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|From this book, you’ll learn principles, patterns and practices of writing clean code through the use of case studies and discussions of open source projects. The basic premise is that code must be simple to read, easy to test, and have good test coverage. This was an easy read, yet challenging and rewarding. I feel like I can read it again a year from now and learn plenty more. The only criticism I can level at the book is that it requires you to really invest time and effort into getting the most out of it.|
This book is split into three parts. The first describes the principles, patterns, and practices of writing clean code. The second part consists of several case studies of increasing complexity. Each case study is an exercise in cleaning up code—of transforming a code base that has some problems into one that is sound and efficient. The third part is a single chapter containing a list of heuristics and “smells” gathered while creating the case studies.
The book begins by describing what clean code actually is. This is achieved through discussing quotes provided by people such as Bjarne Stroustrup, Grady Booch, Dave Thomas, Michael Feathers, Ron Jeffries, Ward Cunningham, and Kent Beck. The basic premise is that code must be simple to read (by people other than the author), easy to test, have good test coverage, etc. This is pretty obvious –and therefore I’m sure you have an innate sense of what clean code is. This book helps to reinforce this, and tells you how to get there.
After discussing the basics of what clean code actually is, “Uncle” Bob moves on to working through the refactoring of a few different open source projects. He begins with bad code, and steps through a number of refactorings until the code is clearly much cleaner (albeit also much longer). These chapters are very easy to skip through, so you have to be sure to stick through it and really make sure you understand the reasoning behind each step.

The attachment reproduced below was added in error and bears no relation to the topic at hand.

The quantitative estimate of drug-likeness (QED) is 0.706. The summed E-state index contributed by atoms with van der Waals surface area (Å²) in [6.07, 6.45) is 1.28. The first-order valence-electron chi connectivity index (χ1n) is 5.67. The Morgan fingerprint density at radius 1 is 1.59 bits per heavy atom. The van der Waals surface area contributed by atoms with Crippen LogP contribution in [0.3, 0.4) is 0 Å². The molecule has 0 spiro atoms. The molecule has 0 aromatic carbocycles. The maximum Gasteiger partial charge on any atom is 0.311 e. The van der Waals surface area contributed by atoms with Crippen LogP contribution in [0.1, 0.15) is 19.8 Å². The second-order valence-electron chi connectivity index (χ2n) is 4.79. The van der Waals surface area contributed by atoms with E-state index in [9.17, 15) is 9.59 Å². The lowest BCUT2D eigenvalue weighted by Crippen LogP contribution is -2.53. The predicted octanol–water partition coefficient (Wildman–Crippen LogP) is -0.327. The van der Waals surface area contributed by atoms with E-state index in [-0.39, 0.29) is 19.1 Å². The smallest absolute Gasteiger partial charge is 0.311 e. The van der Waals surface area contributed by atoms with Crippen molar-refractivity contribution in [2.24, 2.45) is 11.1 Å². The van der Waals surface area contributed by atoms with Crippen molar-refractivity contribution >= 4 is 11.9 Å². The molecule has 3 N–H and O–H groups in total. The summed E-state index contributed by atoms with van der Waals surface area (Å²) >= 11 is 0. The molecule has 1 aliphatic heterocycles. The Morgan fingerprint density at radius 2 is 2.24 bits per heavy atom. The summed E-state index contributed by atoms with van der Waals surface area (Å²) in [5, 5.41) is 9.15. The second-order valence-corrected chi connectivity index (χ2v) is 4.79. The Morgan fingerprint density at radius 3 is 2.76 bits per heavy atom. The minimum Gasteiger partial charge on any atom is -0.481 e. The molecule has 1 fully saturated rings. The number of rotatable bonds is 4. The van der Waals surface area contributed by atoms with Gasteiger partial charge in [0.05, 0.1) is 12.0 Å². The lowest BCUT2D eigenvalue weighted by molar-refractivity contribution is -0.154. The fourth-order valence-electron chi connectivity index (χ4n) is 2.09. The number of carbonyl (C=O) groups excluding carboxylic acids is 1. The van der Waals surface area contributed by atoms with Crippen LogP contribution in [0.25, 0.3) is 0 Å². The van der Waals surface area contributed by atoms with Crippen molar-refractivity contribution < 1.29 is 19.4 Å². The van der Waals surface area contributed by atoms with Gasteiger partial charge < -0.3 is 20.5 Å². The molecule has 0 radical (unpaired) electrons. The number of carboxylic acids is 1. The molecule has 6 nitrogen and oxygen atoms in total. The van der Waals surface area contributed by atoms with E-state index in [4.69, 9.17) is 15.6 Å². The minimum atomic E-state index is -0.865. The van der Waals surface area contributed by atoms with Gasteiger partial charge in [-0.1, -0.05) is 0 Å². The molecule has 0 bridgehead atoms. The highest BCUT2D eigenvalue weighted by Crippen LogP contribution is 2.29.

I’d like to quote a paragraph out of the introduction in the book which summarises precisely the importance of really thinking whilst reading this chapter. The quote goes as follows:
"If you read the first and third sections and skip over the case studies, then you will have read yet another 'feel good' book about writing good software. But if you take the time to work through the case studies, following every tiny step, every minute decision – if you put yourself in our place, and force yourself to think along the same paths that we thought, then you will gain a much richer understanding of those principles, patterns, practices, and heuristic. They won’t be 'feel good' knowledge any more. They’ll have been ground into your gut, fingers, and heart. They’ll have become part of you in the same way as a bicycle becomes an extension of your will when you have mastered how to ride it."
To summarise this book as succinctly as I can, this book felt like the missing chapters from ‘Effective Java’. After reading both books, I feel I know everything I need to know about writing top-quality Java code. In addition, I know that when I ever have a question regarding writing quality Java code that by referring to these two books I will almost certainly have an answer awaiting me. Whereas Effective Java is about teaching you the Java language and how to use it, Clean Code is focused on ensuring code is easily readable and ‘clean’. It does this by describing how to format and refactor bad code, and whilst a lot of what this book says is obvious (use good names, keep functions short, ensure your tests pass, etc), it’s still a good read, as there are certainly ideas in this book that you may have forgotten otherwise.
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